It was Friday afternoon and the last patient of the clinic day had arrived. A new patient to me. While the medical assistant asked her screening questions (Do you smoke cigarettes? Do you have pain? Have you fallen recently?) and checked his vitals (blood pressure, heart rate, weight), I started to get to know him through his medical record. I began with the clinic referral to find out why he was in my clinic in the first place. Would I be figuring out why he had an electrolyte problem (like low potassium levels) or thousands of grams of protein in his urine (when normal is less than 30 milligrams)? Or would I find the usual, a case of irreversible kidney damage caused by high blood pressure and/or diabetes? The first line read: 70 year-old formerly incarcerated man with recent hospital admission for…
Julie* was 22 years old, but she looked like a frail frightened 13 year old curled up in the hospital bed. She spoke like a petulant one.
“I don’t want to be here! I want to go hang out with my friends!” she yelled when I asked her what she wanted for her care. I was in her hospital room as a representative from the Ethics Committee, my goal to help relieve the conflict between her and the team of doctors trying to take care of her.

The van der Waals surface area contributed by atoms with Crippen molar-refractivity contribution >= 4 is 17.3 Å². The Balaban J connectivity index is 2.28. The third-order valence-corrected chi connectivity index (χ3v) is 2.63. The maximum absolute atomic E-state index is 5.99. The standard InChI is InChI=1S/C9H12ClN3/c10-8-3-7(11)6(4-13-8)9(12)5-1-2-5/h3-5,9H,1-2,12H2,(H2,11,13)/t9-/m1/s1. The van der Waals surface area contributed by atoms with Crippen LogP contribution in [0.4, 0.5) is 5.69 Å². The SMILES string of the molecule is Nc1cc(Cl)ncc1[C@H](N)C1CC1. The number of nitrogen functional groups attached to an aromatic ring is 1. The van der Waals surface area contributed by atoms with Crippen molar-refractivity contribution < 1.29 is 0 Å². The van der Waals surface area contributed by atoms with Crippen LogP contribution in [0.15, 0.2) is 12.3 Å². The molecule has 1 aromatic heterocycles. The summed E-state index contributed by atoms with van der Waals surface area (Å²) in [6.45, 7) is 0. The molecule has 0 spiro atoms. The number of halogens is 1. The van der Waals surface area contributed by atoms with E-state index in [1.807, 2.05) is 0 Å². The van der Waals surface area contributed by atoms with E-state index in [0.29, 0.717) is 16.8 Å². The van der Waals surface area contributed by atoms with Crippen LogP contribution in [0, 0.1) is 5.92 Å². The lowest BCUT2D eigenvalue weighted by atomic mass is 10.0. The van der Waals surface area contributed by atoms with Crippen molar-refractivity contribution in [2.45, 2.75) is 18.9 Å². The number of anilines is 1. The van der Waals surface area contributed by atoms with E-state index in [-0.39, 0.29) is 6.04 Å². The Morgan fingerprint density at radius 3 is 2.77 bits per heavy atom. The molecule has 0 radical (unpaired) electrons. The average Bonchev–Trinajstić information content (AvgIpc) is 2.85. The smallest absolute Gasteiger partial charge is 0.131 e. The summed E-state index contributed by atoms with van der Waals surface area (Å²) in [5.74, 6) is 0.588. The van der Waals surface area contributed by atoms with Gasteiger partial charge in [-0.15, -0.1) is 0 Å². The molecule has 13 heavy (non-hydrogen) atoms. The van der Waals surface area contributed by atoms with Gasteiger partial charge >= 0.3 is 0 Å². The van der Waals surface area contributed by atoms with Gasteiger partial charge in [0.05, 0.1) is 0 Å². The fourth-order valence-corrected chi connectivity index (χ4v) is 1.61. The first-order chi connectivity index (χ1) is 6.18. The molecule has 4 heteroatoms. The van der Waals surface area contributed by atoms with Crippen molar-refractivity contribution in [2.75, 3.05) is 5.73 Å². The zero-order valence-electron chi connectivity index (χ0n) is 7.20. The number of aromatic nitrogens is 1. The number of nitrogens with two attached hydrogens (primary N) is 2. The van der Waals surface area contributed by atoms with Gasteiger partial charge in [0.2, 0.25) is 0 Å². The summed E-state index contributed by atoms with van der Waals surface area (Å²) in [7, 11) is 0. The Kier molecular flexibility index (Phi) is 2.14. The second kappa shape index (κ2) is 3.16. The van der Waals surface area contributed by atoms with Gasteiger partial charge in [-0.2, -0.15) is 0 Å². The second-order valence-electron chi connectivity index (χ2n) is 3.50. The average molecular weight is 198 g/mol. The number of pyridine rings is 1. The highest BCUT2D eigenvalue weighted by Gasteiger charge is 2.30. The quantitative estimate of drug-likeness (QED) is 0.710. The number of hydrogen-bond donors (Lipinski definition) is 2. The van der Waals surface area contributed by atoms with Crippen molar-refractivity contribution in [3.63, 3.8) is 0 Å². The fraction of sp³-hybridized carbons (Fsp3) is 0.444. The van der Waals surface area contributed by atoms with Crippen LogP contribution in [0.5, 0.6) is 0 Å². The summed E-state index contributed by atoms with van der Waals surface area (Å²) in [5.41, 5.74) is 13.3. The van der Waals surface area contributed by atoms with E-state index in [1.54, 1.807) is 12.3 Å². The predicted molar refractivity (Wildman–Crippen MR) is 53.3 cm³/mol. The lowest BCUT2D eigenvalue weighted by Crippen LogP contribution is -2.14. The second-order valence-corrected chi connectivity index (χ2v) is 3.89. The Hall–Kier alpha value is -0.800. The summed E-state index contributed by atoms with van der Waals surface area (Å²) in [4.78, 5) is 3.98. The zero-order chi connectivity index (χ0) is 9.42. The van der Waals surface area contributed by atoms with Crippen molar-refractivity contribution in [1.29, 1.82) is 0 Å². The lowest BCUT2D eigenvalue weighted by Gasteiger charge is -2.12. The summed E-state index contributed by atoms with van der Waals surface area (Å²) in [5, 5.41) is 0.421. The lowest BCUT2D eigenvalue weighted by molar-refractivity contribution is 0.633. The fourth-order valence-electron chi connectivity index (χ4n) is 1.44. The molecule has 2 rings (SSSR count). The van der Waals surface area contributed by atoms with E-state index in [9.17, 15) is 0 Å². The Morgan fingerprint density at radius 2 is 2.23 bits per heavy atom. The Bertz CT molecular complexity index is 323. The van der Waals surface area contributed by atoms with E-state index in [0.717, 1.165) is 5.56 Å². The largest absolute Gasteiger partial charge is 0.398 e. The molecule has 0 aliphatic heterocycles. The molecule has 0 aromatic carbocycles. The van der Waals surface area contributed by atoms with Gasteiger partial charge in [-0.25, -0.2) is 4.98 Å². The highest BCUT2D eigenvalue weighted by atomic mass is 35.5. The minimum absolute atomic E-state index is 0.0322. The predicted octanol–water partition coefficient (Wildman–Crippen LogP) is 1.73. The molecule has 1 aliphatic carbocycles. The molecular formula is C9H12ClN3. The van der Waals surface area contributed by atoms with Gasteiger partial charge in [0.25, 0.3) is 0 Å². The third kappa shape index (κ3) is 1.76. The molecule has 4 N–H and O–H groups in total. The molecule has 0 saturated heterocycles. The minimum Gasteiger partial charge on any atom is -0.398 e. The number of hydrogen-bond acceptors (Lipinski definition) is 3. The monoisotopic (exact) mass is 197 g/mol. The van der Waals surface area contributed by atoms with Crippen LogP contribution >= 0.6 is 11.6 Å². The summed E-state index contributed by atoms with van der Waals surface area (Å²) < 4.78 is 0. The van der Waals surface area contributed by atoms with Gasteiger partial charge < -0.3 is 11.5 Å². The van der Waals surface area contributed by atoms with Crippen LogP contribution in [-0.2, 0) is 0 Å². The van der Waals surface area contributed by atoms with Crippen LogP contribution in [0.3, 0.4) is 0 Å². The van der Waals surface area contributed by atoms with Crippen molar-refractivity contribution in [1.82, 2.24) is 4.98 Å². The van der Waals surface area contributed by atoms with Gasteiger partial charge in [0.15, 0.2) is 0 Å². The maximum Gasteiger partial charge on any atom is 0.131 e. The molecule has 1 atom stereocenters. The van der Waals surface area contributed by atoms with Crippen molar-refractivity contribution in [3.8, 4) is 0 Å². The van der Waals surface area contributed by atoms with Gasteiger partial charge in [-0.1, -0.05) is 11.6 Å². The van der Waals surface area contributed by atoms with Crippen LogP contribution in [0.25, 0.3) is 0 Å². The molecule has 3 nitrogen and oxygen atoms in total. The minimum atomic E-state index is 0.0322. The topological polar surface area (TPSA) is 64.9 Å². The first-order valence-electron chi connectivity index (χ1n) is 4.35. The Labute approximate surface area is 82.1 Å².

Alexandra Garcia was just 20 years old when came to me from the pediatrics nephrology clinic with urine that contained blood I could see only with the help of a microscope and nearly a gram of protein when normal is less than 150 milligrams.
“I appreciate your time and your concern, Doctor, but I have a strong faith in God and I believe He will see me through this.” This is what Maru Johnson said as I attempted to persuade him to follow the cardiologist’s recommendation to have coronary artery bypass surgery (CABG or ‘cabbage’). Just a few days prior he had a major heart attack that landed him in the ICU.